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Nokia Asha has been a popular phone in the East African region

This situation is already the norm in many African countries, where the low penetration of landline phone connections has led to the exponential increase in the adoption of mobile phones, and where subsequently many consumers who had not been able to go online are using these devices to access the Internet.
“Emerging markets are driving the adoption levels of not only mobile telephony, but also Internet access through these mobile devices,” says Gerald Naidoo, CEO of Logikal Consulting.

“Access to the Internet through a mobile handset is predominantly incremental in emerging markets, whereas it is supplementary in developed markets. For companies looking to reach global customers, the mobile Internet is just an additional channel in mature markets but is the chief point of entry in many emerging markets.”

This understanding has formed the basis of the company’s approach in its African territories, particularly in Nigeria, one of the continent’s biggest growth markets. Working with its partner company, Interlogikal West Africa, Logikal Consulting is using its expertise in mobile application development to help Nigerian businesses access this rapidly expanding market.
Chairman of Interlogikal, Etim Amana, explains that mobile apps and content are becoming the primary way people do their work. “This represents a fundamental computing shift that is as significant as the transition from mainframes to PCs. With the proliferation of smartphones in Nigeria, we have effectively leapfrogged laptops and PCs. The new channel for businesses to reach their target markets is mobile.”

Mobile application development has therefore become an integral part of Interlogikal’s offering to its customers in Nigeria, but Amana points out that the increasing need for mobile apps in Nigeria has led to a proliferation of apps with very little strategic focus behind them. “A proper mobile application strategy is essential in order to achieve the right results and to ensure that the focus of the applications is achieving the business goals,” he says.“The most important consideration is who the users of the app are, and to ensure it is tailored to their needs. The first step is to look at the underlying solution architecture for the service to ensure it will support the volume, speed, etc. necessary to perform the task appropriately. Security and analytics become the next considerations. Our enterprise customers that offer mobile platforms to users that are able to manage user analytics effectively are having much greater success with their outcomes.”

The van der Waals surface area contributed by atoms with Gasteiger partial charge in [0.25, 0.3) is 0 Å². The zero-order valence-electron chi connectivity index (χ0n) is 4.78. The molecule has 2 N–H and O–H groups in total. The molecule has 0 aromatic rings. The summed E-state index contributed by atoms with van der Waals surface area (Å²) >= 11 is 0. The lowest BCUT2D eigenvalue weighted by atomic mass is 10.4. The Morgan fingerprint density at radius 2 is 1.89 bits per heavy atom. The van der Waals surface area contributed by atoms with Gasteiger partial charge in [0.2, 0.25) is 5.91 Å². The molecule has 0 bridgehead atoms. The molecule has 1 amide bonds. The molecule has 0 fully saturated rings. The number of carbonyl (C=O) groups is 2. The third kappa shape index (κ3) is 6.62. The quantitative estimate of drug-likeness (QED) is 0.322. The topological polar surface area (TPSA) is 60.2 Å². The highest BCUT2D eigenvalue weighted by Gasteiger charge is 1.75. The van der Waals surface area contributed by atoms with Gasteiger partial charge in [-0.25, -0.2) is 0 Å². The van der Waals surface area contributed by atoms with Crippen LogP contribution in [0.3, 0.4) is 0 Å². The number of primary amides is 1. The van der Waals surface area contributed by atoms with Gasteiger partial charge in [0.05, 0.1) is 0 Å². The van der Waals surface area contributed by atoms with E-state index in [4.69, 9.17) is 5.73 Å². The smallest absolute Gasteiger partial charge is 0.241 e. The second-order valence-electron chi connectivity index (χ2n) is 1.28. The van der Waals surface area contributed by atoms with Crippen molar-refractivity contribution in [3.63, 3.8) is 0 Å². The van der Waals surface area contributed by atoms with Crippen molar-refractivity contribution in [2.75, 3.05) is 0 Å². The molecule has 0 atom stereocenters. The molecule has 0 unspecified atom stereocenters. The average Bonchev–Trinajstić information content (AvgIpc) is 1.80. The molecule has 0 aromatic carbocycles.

In addition, scalability is essential. In the BlackBerry era, a small percentage of employees carried smartphones, and they each used one application: wireless email. In the post-BlackBerry era, employees are carrying a multitude of mobile devices, and collectively use hundreds of apps to do their work. The task of provisioning hundreds of apps to thousands of people has become overwhelming, so Amana says that companies must manage the growth of mobile applications in, and for, their businesses.

“The standard interface controls and interaction techniques are very different between different mobile devices, and specialist development is essential to avoid the trap of trying to shape the user experience based on a ‘website view of the world’.

As companies consider their mobile app development strategy, one critical decision is what type of app they need to deploy, while a second critical decision is how they will deploy those apps. They must link the development strategy with mobile device management. Companies that can achieve this will effectively leverage the explosive growth of apps to help drive marketing, sales, and customer service,” Amana concludes.

Source:IT NEWS AFRICA